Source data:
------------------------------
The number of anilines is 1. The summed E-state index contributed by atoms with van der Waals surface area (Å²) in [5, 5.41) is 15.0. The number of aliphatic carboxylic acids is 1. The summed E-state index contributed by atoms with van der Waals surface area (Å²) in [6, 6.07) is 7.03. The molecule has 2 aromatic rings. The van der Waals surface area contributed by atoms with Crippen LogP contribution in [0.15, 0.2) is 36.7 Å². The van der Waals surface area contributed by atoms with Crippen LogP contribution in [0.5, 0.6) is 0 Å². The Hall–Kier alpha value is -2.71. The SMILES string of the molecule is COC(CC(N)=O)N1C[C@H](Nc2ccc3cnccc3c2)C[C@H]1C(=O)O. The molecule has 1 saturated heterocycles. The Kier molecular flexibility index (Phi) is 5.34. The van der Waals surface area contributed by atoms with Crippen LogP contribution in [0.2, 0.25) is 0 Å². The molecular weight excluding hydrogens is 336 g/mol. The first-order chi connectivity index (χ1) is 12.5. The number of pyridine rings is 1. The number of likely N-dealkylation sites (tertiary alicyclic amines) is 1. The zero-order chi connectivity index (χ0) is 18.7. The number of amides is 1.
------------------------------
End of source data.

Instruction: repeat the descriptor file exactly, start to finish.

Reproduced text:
The number of anilines is 1. The summed E-state index contributed by atoms with van der Waals surface area (Å²) in [5, 5.41) is 15.0. The number of aliphatic carboxylic acids is 1. The summed E-state index contributed by atoms with van der Waals surface area (Å²) in [6, 6.07) is 7.03. The molecule has 2 aromatic rings. The van der Waals surface area contributed by atoms with Crippen LogP contribution in [0.15, 0.2) is 36.7 Å². The van der Waals surface area contributed by atoms with Crippen LogP contribution in [0.5, 0.6) is 0 Å². The Hall–Kier alpha value is -2.71. The SMILES string of the molecule is COC(CC(N)=O)N1C[C@H](Nc2ccc3cnccc3c2)C[C@H]1C(=O)O. The molecule has 1 saturated heterocycles. The Kier molecular flexibility index (Phi) is 5.34. The van der Waals surface area contributed by atoms with Crippen LogP contribution in [0.2, 0.25) is 0 Å². The molecular weight excluding hydrogens is 336 g/mol. The first-order chi connectivity index (χ1) is 12.5. The number of pyridine rings is 1. The number of likely N-dealkylation sites (tertiary alicyclic amines) is 1. The zero-order chi connectivity index (χ0) is 18.7. The number of amides is 1.